Such a humble response, right? He’s right, of course, and there’s yet another lesson taught from the master.

There’s a wonderful episode of The Twilight Zone’s third season called, “The Changing of the Guard.” In the episode, a prep school professor learns that after teaching there for over 50 years, he’s being forced into retirement. Convinced he’s failed to make a difference in the world or in the lives of his students, he prepares to take his own life. He’s then visited by several young men that he taught who have since died. Each of them share lessons that he taught them that helped them as they faced death, hardship, moral dilemmas and other challenges. It’s then abundantly clear to him the deep impact he has made in the world, and he finds peace in the decision to retire from teaching.

As we wrap up today let me encourage you to do two things. First, go to Netflix, Paramount +, or Amazon, and watch that episode of The Twilight Zone. It’s called “The Changing of the guard and it’s season 3 episode 37. Second, please take time to thank those who have shaped you, taught you lessons, invested in your life, and sacrificed to help lift you up. More often than not they are unaware of their own impact, and you have the chance to reward their investment in you by simply making them aware of their impact. After all, words left unsaid for too long, are often replaced by regret and remorse.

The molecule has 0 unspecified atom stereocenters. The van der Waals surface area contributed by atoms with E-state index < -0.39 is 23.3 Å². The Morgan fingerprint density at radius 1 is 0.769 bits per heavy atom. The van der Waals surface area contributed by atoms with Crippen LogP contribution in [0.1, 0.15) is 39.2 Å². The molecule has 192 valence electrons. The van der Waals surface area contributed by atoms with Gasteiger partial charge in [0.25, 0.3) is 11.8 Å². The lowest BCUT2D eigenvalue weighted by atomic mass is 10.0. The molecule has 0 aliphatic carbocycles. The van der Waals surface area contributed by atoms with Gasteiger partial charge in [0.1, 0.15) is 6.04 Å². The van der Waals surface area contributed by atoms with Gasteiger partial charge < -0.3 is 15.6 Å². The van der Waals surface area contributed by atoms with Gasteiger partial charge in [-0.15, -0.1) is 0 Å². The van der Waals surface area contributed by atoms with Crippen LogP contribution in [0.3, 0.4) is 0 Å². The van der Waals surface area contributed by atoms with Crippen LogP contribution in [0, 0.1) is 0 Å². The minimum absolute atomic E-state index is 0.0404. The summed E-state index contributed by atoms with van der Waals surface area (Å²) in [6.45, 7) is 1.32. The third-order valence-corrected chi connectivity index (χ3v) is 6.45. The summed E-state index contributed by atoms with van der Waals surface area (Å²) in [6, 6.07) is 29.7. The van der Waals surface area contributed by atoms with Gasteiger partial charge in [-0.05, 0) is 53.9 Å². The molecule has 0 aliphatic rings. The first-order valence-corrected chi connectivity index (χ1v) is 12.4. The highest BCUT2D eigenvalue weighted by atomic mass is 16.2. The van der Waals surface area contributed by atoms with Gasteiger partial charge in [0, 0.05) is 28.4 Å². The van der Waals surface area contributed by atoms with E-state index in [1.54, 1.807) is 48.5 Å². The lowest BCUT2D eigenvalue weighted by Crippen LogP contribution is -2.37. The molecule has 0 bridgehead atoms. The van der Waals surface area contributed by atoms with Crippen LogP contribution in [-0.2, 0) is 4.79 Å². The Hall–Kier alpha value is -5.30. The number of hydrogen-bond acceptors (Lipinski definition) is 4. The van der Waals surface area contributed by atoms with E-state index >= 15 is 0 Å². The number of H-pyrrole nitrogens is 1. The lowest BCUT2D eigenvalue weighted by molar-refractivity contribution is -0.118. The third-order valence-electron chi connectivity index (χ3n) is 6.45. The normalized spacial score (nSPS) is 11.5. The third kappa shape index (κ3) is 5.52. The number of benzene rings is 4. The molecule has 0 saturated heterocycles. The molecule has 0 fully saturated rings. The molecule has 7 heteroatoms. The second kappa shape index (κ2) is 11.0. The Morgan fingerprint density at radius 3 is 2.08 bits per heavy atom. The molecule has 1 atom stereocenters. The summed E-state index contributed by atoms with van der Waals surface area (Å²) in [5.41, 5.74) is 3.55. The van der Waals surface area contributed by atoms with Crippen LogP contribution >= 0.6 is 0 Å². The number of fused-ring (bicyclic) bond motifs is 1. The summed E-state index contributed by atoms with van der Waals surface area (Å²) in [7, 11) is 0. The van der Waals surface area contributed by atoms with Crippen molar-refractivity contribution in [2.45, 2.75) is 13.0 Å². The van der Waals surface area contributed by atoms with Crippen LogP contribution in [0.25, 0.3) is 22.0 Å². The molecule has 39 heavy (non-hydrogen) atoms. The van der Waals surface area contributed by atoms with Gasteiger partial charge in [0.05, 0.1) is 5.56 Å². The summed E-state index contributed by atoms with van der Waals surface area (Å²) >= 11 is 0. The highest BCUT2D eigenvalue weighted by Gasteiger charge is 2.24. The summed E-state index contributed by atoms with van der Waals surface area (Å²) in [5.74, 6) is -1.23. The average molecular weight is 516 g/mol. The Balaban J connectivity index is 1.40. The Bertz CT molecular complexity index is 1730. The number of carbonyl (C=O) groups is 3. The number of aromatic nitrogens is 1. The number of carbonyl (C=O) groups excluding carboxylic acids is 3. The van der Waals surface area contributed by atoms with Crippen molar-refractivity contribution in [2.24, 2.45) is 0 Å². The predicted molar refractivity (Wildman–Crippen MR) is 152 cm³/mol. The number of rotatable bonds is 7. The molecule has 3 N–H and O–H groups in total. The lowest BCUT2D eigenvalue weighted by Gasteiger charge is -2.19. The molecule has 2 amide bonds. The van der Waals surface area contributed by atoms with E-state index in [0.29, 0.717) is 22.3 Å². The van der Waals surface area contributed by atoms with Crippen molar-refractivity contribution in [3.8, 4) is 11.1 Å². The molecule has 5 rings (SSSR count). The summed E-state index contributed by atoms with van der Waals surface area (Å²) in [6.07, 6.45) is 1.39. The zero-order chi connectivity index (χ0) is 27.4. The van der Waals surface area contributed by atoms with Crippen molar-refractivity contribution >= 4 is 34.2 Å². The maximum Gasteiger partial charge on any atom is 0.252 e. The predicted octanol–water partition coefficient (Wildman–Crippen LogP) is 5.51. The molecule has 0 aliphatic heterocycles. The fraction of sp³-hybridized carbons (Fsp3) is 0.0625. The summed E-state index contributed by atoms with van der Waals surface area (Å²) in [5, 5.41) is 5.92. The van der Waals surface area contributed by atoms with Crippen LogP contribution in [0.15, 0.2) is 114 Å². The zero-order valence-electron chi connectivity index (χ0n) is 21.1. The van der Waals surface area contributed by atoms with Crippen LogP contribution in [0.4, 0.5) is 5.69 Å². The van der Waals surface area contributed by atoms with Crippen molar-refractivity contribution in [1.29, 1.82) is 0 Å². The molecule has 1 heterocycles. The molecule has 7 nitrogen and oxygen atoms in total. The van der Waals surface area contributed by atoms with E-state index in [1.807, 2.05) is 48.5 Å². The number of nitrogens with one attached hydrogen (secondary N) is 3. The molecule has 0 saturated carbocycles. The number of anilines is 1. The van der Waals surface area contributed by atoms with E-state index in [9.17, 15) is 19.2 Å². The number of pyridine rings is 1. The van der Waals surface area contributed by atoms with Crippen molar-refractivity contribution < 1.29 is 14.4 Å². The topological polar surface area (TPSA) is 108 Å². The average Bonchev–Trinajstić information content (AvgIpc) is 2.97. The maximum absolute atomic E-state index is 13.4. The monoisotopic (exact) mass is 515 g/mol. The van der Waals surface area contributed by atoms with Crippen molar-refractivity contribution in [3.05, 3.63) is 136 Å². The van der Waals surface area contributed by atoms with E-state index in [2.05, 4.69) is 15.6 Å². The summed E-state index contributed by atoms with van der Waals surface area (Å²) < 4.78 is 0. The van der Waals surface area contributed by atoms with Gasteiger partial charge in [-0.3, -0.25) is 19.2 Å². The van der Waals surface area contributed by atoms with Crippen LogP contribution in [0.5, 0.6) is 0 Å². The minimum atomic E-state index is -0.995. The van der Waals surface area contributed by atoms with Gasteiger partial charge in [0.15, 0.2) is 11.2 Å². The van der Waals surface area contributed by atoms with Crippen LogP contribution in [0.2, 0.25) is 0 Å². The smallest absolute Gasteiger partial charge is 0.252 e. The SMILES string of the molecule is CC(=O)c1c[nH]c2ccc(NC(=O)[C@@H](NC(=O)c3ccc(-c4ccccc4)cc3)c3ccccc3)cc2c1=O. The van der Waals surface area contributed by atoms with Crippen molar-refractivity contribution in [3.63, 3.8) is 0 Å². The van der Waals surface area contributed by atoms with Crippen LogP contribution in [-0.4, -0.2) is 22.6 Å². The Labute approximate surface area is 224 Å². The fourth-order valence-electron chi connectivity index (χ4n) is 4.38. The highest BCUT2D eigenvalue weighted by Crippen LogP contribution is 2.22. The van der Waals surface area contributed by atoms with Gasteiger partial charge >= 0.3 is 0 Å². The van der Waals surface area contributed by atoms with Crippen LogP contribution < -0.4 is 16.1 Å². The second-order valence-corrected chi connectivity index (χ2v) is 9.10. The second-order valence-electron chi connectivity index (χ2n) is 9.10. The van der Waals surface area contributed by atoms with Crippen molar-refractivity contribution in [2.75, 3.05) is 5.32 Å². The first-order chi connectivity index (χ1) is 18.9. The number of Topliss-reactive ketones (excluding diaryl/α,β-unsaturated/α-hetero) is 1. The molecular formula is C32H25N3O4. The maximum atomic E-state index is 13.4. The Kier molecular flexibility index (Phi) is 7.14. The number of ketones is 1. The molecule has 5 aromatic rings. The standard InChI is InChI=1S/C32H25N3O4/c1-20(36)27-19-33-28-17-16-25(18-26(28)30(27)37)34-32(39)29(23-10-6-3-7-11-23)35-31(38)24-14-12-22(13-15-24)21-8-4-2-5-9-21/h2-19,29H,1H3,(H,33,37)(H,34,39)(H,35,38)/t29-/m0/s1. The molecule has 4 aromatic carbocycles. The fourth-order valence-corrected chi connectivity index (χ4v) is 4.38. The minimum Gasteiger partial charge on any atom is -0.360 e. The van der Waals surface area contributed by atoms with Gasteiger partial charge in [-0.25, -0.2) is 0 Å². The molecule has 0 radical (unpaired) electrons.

Lessons abound everywhere. Mr. Harrison was open and humble enough to learn from the comic strip. He was the teacher, allowing himself to be taught by the student.

I’m Darrell Darnell, and this has been Stuff I Learned Yesterday episode 564, “The World is a Classroom.” Next week the story continues as I share the story of the day I became a murderer. Stuff I Learned Yesterday is part of the Golden Spiral Media podcast network. Join me on Twitter at GSMPodcasts, or Facebook.